Given the growing evidence that instructing subjects to imagine future events leads them to discount less in subsequent choices (Peters and Büchel, 2010; Benoit et al., 2011; Liu et al., 2013), we had predicted the opposite association, that more vivid imagers would discount less and that visualization training would reduce discounting. Why might visualization abilities, as assessed by the VVIQ, be associated with steeper discounting?
One possibility is that since questions on the VVIQ ask subjects to visualize items in the present, the VVIQ specifically taps into the ability to visualize the present, perhaps at the expense of the future. If VVIQ measures visualization of the present, however, it is unclear why practice visualizing future goals would change VVIQ, as we observed.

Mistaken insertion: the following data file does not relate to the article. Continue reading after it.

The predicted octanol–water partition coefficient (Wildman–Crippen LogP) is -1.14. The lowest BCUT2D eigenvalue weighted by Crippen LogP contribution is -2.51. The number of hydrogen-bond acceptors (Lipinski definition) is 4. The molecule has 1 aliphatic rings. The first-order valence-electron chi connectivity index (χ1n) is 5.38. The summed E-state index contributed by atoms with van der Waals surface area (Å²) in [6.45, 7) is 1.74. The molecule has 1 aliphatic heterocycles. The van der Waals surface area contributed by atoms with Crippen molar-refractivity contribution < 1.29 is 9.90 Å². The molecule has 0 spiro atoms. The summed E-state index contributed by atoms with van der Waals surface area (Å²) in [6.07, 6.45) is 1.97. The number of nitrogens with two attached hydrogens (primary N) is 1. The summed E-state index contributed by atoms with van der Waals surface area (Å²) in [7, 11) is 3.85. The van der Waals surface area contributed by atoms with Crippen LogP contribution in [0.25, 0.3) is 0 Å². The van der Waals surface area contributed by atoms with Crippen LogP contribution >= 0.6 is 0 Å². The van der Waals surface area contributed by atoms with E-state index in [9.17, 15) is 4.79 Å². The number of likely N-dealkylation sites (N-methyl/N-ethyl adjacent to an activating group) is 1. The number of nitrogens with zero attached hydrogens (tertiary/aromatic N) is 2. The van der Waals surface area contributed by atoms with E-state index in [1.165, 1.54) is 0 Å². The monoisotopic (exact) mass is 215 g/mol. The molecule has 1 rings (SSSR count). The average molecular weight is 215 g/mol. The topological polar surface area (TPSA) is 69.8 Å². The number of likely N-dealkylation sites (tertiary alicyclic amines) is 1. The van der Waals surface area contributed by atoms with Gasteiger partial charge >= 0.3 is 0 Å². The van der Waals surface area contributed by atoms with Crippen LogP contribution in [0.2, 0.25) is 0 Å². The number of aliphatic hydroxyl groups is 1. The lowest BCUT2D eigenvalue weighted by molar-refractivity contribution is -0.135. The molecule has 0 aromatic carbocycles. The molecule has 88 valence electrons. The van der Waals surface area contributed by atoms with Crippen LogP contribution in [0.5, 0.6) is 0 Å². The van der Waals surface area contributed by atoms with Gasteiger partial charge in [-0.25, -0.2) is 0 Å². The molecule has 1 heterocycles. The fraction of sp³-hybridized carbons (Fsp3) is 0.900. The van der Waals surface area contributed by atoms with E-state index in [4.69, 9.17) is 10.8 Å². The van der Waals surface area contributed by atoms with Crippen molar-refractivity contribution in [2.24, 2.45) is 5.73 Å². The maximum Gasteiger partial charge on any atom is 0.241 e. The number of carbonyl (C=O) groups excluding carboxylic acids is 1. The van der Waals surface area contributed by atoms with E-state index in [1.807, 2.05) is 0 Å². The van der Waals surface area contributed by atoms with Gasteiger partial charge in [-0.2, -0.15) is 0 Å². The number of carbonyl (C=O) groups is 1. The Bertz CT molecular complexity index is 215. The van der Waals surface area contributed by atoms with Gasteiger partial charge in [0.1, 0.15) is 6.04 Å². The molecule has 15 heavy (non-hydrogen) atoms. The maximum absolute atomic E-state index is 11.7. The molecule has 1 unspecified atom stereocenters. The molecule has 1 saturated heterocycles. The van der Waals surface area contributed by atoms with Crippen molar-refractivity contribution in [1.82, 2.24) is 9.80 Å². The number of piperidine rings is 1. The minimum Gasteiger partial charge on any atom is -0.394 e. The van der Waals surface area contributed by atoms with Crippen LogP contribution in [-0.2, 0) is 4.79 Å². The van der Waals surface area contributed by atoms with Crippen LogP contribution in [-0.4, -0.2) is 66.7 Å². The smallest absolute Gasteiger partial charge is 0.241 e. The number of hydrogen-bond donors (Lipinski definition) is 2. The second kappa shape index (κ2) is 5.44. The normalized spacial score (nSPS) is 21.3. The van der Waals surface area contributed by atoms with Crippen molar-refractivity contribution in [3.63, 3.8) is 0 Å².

A second possibility is that the ability to vividly imagine can be directed at the present and the future, and on balance yields further advantage for the already vivid present in tradeoffs between the two. Past research has shown that visualization in a concrete mindset raises levels of present-bias, which in turn increases impulsivity (Malkoc and Zauberman, 2006; Malkoc et al., 2010). Similarly, in classic experiments on delay of gratification, manipulations that increased the vividness of both outcomes (e.g., placing both rewards in front of the children) reduced delay of gratification and increased impulsivity (Mischel and Ebbesen, 1970).